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Gulf War: Truth or propaganda?

Unlike any conflict before, the Gulf War of 1991 played out in a brave new world of biological warfare. A round-the-clock television audience was captivated by the flying missiles that lit up the night sky. Canadian troops, sent abroad for combat for the first time since the Korean War joined the Allied forces to fight Iraq's invasion of Kuwait. On the surface, the occupation ended swiftly and decisively as the Iraqi forces retreated. But as was evident over the next decade, the problems remained unresolved.

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It is a story that's both shocking and horrific. It is also a lie, a propaganda piece meant to rally the masses. In this clip, CBC Radio dissects the multi-layered public relations disaster. The story, that had been told by a young woman named "Nayirah" to the U.S. Congress in the fall of 1990, was that she had witnessed Iraqi troops storming a Kuwait hospital, ripping babies out of incubators and leaving them to die on the cold floor.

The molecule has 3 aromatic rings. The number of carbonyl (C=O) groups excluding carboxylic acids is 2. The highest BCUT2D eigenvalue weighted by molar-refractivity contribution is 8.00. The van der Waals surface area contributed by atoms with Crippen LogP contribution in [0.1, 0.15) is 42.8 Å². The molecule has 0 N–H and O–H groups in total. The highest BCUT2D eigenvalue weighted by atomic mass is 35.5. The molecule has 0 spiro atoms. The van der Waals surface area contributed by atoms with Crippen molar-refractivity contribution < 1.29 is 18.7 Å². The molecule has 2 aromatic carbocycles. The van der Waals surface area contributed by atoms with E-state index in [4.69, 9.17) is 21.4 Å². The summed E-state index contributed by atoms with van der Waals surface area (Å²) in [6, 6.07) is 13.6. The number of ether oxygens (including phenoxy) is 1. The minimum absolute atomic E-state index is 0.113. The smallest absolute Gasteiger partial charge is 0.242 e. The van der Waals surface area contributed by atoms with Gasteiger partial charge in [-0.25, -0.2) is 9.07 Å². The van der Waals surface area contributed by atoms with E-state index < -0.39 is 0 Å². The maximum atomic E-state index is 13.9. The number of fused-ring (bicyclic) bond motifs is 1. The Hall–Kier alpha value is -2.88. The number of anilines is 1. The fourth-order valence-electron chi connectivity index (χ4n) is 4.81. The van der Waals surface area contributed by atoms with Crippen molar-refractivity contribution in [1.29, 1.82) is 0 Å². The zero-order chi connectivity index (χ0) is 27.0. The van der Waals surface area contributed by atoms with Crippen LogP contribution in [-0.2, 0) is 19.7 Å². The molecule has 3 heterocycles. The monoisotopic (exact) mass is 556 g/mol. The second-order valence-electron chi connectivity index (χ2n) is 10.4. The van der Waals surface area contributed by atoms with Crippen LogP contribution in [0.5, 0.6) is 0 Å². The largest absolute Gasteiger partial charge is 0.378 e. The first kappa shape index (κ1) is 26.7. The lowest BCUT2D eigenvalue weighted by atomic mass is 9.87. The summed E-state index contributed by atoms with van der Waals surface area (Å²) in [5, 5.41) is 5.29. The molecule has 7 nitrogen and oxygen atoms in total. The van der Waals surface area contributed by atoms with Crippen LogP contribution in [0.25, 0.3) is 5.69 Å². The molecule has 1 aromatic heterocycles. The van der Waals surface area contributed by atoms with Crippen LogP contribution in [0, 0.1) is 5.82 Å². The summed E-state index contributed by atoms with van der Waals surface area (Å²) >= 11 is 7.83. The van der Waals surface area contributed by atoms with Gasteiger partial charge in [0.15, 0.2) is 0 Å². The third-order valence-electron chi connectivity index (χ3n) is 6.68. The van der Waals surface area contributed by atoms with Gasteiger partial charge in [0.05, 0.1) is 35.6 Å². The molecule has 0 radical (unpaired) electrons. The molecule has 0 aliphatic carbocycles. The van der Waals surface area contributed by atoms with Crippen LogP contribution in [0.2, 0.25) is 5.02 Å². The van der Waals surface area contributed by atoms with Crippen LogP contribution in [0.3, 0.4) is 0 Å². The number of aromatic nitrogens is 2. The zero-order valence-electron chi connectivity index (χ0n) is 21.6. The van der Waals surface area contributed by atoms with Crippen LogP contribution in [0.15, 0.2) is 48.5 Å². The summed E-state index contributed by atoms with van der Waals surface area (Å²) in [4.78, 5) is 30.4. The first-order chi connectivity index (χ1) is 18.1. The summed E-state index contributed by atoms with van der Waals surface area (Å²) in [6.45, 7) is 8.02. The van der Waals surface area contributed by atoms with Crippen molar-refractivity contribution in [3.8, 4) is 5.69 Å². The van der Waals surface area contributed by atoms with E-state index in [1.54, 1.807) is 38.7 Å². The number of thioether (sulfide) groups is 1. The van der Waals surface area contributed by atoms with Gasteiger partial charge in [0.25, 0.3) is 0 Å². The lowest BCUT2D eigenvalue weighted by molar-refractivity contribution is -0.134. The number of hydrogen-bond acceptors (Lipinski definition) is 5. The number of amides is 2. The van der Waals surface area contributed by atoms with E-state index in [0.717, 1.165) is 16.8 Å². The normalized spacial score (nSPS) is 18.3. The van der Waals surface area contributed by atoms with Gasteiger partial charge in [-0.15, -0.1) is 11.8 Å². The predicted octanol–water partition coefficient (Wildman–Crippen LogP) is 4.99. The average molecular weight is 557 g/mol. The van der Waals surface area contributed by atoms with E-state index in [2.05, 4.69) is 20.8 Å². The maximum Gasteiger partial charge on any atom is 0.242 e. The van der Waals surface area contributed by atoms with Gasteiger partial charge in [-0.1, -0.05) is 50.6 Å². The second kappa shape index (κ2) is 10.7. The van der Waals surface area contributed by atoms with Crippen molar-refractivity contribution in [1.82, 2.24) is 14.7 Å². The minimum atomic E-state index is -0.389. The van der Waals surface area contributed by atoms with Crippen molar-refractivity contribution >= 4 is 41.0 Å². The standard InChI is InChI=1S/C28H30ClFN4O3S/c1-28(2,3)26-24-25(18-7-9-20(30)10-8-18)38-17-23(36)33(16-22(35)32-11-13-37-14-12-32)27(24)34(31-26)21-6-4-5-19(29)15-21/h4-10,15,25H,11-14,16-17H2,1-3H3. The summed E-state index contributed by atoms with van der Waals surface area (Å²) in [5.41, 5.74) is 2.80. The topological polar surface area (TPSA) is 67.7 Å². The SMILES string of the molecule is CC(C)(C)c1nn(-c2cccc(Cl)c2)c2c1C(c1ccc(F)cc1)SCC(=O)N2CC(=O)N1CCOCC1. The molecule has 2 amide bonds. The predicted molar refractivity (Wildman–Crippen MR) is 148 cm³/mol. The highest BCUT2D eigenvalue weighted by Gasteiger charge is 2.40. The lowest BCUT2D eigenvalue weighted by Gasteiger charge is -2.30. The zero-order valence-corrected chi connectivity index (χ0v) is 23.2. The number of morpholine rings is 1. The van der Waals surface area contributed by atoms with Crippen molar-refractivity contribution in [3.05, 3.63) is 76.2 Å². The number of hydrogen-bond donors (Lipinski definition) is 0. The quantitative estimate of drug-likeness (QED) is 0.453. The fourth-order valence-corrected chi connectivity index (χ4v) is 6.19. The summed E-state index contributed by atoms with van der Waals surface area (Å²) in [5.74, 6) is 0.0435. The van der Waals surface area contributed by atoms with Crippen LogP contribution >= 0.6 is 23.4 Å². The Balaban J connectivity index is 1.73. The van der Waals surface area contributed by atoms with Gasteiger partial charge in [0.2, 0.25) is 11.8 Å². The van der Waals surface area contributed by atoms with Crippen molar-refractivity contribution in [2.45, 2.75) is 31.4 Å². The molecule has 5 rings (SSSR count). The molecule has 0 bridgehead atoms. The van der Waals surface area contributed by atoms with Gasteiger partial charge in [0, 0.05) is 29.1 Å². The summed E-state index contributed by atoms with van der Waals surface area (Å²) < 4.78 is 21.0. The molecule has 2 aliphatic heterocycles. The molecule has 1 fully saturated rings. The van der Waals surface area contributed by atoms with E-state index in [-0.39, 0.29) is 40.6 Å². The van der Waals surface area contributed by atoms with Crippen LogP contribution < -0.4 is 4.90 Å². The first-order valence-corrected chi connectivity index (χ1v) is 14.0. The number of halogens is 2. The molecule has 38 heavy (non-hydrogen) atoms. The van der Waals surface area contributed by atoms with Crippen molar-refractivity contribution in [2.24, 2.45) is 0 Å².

It has since been revealed that Nayirah is in fact the daughter of the American ambassador to Kuwait. Her heartfelt story, told through tears, had been a fabrication developed by a public relations firm in order to build support for the war. Alexander Cockburn, a columnist for The Nation, explains how the story was exposed as a lie.
• Nayirah's story was developed by the public relations firm Hill & Knowlton. Hired by a group named Citizens for a Free Kuwait, the company was paid $11.5 million to boost support for the American intervention in the Iraq occupation of Kuwait.

• Investigators later found that some premature babied did die in the tumultuous war environment, but none were pulled from their incubators.
Medium: Radio
Program: Prime Time
Broadcast Date: Dec. 14, 1992
Guest(s): Alexander Cockburn
Host: Geoff Pevere
Duration: 16:57
Photo: Murad Sezer/Associated Press

Last updated: June 21, 2013

Page consulted on September 10, 2014

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